The efficacy of the Bhaisajyaguru-puja for me has depended upon an understanding of what is going on. As I see it, the 'woundedness' that the Medicine Buddha reminds us to heal from is papanca, which I understand as 'impulsive conceptualization,' the tendency to react to sensory stimuli in an immediate and uncontrolled way. It is the process that leads to the arising of asavas, mental outflows such as lust and anger. And it is papanca and the asavas together that are the source of the dukkha that keeps us cycling through samsara. By venerating a figure symbolizing healing, I continually develop the skill to cut off papanca when confronted with a negative stimulus and prevent the arising of asavas.

Anyway, that has been my experience with venerating Bhaisajyaguru. I would be curious to hear anyone's thoughts on this, and hopefully will be a regular participant in Dharma Wheel from here on out.
:anjali:

I have no experience with Yakushi-nyorai (Bhasajyaguru Tathagata) but I can relate to the effect of chanting.

You mentioned that you were following Zen before and now are tending toward Tendai. I looked at your past post and you mentioned that you were not affiliated with any community previously.

Have you connected with a Tendai community?
Those who, even with distracted minds,
Entered a stupa compound
And chanted but once, “Namo Buddhaya!”
Have certainly attained the path of the buddhas.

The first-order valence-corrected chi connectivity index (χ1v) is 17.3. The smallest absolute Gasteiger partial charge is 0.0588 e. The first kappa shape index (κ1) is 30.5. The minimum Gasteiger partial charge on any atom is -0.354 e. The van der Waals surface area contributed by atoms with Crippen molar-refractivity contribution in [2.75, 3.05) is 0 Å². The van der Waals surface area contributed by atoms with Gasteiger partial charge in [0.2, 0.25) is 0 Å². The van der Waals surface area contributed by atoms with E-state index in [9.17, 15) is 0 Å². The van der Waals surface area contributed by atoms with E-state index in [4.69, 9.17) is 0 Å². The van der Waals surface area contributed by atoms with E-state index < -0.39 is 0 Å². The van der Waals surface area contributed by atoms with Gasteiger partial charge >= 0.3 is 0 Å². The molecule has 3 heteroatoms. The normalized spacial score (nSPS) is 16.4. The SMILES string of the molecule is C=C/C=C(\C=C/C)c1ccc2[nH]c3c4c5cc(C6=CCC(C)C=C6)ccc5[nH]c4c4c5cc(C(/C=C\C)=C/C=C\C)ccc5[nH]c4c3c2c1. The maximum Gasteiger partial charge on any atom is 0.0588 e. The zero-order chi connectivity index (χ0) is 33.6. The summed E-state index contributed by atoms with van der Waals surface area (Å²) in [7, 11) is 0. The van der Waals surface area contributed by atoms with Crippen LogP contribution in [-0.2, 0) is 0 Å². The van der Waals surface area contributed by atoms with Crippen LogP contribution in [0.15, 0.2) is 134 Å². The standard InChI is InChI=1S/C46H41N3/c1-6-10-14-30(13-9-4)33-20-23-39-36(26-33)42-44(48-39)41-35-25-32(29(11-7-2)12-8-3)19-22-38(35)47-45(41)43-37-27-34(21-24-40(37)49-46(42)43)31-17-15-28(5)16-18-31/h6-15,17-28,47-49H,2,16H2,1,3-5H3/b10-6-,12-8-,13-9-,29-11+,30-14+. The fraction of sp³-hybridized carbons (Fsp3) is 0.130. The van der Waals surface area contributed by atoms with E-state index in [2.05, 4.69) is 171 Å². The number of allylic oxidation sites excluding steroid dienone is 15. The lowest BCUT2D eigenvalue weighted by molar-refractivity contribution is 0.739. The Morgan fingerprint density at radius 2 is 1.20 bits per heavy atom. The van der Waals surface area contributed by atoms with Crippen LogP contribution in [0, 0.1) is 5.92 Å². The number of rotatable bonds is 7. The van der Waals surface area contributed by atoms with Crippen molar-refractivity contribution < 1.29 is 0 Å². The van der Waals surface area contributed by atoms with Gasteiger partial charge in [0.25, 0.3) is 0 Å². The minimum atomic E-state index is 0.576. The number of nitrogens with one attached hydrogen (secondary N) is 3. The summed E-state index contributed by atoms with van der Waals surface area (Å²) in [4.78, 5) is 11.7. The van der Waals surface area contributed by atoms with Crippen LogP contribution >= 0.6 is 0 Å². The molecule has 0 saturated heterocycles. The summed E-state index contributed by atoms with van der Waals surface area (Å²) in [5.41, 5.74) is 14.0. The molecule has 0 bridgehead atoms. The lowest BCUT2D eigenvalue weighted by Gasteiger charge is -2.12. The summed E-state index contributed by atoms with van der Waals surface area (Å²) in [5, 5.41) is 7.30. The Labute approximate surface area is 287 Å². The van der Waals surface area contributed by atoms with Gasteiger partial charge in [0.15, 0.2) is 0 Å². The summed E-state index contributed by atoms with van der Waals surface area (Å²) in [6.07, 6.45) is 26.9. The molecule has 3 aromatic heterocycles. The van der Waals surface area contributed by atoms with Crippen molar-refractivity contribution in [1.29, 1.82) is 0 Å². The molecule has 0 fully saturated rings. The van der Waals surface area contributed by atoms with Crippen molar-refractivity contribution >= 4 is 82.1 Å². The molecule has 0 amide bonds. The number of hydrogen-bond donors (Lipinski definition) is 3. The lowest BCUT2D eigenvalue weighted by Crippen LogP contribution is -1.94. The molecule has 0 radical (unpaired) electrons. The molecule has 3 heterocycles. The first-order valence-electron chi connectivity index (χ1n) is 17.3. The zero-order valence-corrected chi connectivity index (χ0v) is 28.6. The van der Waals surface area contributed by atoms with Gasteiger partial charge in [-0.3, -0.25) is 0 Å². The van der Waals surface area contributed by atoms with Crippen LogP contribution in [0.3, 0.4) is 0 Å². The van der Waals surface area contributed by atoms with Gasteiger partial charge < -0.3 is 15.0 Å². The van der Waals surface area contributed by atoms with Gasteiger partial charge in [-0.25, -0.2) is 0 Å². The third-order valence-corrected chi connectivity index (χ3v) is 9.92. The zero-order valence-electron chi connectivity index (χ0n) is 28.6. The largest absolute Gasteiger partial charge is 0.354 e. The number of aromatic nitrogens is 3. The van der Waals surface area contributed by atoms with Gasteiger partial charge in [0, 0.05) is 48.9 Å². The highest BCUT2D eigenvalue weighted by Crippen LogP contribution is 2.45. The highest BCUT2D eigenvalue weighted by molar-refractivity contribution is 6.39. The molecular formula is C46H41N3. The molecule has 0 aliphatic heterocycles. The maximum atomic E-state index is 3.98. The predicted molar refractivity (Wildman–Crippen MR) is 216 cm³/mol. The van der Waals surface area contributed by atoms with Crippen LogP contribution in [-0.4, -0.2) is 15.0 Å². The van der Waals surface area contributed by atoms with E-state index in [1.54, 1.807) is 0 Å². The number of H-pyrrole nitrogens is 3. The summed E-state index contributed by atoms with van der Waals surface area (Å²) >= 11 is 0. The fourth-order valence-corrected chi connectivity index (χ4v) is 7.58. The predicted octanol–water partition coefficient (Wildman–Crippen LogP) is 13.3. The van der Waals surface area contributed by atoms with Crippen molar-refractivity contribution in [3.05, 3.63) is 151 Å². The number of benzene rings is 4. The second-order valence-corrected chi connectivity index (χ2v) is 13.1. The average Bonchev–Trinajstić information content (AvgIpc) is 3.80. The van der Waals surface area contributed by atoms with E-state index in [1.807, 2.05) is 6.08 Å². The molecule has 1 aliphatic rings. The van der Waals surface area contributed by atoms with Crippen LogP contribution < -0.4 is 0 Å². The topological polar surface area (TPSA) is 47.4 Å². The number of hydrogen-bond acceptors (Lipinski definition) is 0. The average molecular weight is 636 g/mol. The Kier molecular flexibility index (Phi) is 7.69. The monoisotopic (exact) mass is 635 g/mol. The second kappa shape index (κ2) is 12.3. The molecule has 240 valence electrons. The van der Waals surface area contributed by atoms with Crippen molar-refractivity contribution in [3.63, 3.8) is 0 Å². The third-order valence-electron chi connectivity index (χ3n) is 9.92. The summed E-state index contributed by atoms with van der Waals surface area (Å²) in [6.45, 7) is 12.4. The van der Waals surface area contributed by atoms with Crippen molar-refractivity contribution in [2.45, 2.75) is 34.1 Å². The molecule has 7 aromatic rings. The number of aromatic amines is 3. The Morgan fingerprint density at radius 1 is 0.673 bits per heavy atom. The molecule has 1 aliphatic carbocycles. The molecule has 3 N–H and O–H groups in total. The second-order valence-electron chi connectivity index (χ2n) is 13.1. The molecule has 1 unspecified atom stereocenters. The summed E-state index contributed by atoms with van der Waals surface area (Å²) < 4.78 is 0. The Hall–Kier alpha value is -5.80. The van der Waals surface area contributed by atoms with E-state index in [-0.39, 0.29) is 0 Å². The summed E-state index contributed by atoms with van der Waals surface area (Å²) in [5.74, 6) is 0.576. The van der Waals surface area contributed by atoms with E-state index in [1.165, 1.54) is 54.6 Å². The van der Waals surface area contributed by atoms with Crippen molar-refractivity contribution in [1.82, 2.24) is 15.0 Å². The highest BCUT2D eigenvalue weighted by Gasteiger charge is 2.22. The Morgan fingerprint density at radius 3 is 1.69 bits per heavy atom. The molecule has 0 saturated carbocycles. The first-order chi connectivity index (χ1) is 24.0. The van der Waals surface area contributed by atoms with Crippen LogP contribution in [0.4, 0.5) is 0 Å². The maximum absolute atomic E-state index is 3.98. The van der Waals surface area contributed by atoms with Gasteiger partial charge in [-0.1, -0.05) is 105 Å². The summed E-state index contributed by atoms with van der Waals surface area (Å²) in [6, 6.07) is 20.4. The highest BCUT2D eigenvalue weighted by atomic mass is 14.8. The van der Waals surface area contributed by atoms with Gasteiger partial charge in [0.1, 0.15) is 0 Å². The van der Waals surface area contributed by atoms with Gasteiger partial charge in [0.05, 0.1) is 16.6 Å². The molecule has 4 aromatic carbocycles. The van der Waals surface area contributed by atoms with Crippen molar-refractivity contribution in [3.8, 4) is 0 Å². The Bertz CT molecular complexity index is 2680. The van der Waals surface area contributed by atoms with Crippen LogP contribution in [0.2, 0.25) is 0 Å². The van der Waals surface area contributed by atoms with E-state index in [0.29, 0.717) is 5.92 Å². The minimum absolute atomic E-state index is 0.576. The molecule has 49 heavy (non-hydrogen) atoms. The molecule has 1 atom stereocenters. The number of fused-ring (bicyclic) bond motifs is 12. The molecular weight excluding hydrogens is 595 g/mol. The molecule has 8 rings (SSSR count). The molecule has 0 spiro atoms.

-Lotus Sutra, Expedient Means Chapter

There are beings with little dust in their eyes who are falling away because they do not hear the Dhamma. There will be those who will understand the Dhamma.
-Ayacana Sutta

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FromTheEarth
Posts: 85
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Re: Bhaisajyaguru and Liberation.

Post by FromTheEarth » Tue Oct 22, 2019 10:51 pm

Hi DharmaBub, welcome!

Your dharma trajectory sounds very familiar :tongue:

Being a practitioner of Medicine Buddha practices for a long time, the first thing I was intrigued about Tendai actually was its affinity to Yakushi Nyorai.
A common trait of Tendai & Shingon, at least in their early ages, is their veneration of Medicine Buddha, usually worshiped as the principal Buddha in major temples, including on Mt. Hiei.
Saichō moved to Mt. Hiei and devoted himself to the study of Buddhism. Gradually, many monks gathered around him. In the year Enryaku 7 (788), Saichō decided to establish the Hieizanji Temple on Mt. Hiei as a new fundamental practice hall based upon Tendai teachings. Saichō carved an image of Yakushi Nyorai (Medicine Buddha), and enshrined it in the hall. On this occasion, he lit a lamp, dedicated it to Yakushi, and prayed that this light would burn eternally. This Dharma Lamp has been burning over 1,200 years in the Konpon Chūdō Hall. It is called the Fumetsu-no-Hōtō which means the inextinguishable Dharma Lamp. At first this hall was called Ichijō-shikanin, and later became Konpon Chūdō.
from Tendai Shu official website

I guess there are some secret blessings from Him or karmic connections in your turning to Tendai. :twothumbsup:

DharmaBub
Posts: 3
Joined: Fri Jul 20, 2018 1:29 am

Re: Bhaisajyaguru and Liberation.

Post by DharmaBub » Wed Oct 23, 2019 1:39 am

I was a practitioner of Rinzai Zen. I live in the Northeast about 150 miles from the Tendai Buddhist Institute, but haven't been there as yet. I wanted to get a good understanding of Tendai before contacting them.